City leaders, activists continue conversations for change

Updated: Jun. 17, 2020 at 9:57 PM CDT
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MEMPHIS, Tenn. (WMC) - The third of four planned meetings between Memphis and Shelby County leaders and activists fighting to end police brutality wrapped up Wednesday, June 17.

Devante Hill, leader of multiple peaceful protests in Memphis, described talks with Mayor Jim Strickland, Shelby County Mayor Lee Harris, Memphis Police Director Mike Rallings, Shelby County Sheriff Floyd Bonner, members of M.I.C.A.H, local clergy and community stakeholders as positive and meaningful.

“This city is going to adopt the Breonna Taylor ‘no-knock’ warrant ban,” Hill told WMC Action News 5. “Which means that officers will not have the ability to make the mistake that happened in Louisville, Kentucky.”

Taylor is the 26-year-old EMT who was shot and killed in her own bedroom on March 13 when three police officers serving a “no knock” warrant broke down her door. The officers were looking for a drug suspect who lived 10 miles away and was already in police custody, according to the Courier-Journal.

Hill says another policy change being discussed would prevent Memphis Police from firing at a car in motion.

“We don’t want to take the safety away from the officer,” he said. “But we also want to create scenarios where the officer isn’t escalating the situation immediately based on their ability to say their life was in danger or threatened. I think the city’s going to find itself on the right side of history as it pertains to shooting at a moving vehicle.”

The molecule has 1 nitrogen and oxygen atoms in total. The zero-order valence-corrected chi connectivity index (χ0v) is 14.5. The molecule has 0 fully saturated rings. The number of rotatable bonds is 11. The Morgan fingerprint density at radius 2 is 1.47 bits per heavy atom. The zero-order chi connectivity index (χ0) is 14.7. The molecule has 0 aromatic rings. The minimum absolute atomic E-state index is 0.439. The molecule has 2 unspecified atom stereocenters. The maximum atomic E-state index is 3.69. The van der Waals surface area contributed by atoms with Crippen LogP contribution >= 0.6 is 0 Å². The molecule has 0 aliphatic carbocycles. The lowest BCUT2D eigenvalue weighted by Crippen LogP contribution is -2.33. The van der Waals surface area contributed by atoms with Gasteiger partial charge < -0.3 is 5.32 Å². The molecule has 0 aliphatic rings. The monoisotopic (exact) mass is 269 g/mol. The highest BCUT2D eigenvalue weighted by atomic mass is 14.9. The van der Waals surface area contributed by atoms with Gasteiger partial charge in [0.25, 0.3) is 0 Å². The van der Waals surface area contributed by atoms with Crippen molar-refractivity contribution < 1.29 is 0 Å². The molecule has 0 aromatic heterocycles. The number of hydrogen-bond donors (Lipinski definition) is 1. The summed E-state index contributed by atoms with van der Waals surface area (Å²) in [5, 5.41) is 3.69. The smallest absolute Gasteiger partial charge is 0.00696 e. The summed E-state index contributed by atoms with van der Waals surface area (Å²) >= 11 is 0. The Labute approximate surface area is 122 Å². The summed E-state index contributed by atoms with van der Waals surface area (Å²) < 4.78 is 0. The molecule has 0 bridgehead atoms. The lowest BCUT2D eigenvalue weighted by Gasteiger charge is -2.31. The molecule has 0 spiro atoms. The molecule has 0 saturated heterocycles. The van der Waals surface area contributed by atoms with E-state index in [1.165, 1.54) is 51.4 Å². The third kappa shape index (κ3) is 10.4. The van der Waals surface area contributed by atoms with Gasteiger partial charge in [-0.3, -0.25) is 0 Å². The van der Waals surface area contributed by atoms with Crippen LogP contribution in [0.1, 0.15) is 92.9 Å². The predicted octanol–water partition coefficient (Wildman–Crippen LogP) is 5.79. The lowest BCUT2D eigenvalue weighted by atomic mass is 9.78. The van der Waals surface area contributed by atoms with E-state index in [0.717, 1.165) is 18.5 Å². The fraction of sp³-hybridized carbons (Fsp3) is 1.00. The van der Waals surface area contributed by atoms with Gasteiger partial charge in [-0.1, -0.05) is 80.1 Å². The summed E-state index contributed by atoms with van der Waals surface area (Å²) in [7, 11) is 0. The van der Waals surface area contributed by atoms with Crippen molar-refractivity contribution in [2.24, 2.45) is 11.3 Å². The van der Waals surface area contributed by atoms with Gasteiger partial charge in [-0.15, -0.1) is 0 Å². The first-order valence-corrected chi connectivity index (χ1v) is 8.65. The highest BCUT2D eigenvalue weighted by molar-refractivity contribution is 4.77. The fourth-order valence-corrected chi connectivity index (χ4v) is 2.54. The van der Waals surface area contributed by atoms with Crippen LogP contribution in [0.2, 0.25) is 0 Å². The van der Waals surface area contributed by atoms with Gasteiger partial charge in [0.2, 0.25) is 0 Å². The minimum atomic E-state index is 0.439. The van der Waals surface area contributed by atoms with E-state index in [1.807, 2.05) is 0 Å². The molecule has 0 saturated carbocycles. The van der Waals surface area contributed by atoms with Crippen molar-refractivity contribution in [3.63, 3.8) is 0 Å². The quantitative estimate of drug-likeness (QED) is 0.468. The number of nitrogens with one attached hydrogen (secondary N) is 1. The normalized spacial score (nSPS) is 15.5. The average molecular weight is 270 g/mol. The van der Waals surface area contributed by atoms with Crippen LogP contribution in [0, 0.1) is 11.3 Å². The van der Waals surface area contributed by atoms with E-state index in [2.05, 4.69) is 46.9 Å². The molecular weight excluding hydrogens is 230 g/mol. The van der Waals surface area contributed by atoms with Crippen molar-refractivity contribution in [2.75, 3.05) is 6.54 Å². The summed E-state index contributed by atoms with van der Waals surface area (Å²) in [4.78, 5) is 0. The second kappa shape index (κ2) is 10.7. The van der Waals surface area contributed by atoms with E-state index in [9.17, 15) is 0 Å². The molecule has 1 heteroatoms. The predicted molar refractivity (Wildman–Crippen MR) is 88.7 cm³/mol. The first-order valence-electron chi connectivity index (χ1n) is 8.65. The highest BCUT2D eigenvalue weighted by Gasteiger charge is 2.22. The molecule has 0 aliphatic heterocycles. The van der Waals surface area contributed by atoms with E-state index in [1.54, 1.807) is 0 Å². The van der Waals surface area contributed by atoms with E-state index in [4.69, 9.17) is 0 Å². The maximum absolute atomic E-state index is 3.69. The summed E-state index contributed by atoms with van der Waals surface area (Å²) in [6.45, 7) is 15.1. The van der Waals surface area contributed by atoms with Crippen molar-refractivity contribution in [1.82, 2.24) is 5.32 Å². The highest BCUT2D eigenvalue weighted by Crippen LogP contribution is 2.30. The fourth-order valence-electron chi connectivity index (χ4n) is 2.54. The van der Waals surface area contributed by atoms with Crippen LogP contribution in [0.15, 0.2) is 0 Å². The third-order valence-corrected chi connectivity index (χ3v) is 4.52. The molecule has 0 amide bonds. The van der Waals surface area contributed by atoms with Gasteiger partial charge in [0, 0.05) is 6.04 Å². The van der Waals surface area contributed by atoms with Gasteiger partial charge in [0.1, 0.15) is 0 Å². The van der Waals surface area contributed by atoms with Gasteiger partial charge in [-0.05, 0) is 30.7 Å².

Earlier in the day, Sheriff Bonner announced a new “Duty to Intervene Policy” directing SCSO deputies to intervene and report the use of excessive force by another deputy. Bonner told Shelby County Commissioners it’s a modified version of a policy that already existed.

Hill plans another march through the city on Friday, June 19, one that he says will honor the importance of Juneteenth, which is the date marking the final emancipation of the last slaves in the United States.

Protesting for police reform, he says, is just part of the battle to save black lives.

“We can change policy all day,” he said, “We can change laws all day long. But until we change the heart of man, real change hasn’t taken place.”

Activists have a list called “8 Can’t Wait.” It’s a list of 8 Use of Force policies they want implemented, including banning chokeholds. The Memphis Police Department says seven of the eight are already in place. And like the sheriff’s office, MPD also has a Duty to Intervene policy.

The final meeting between community leaders and activists is scheduled for next Wednesday, June 24.

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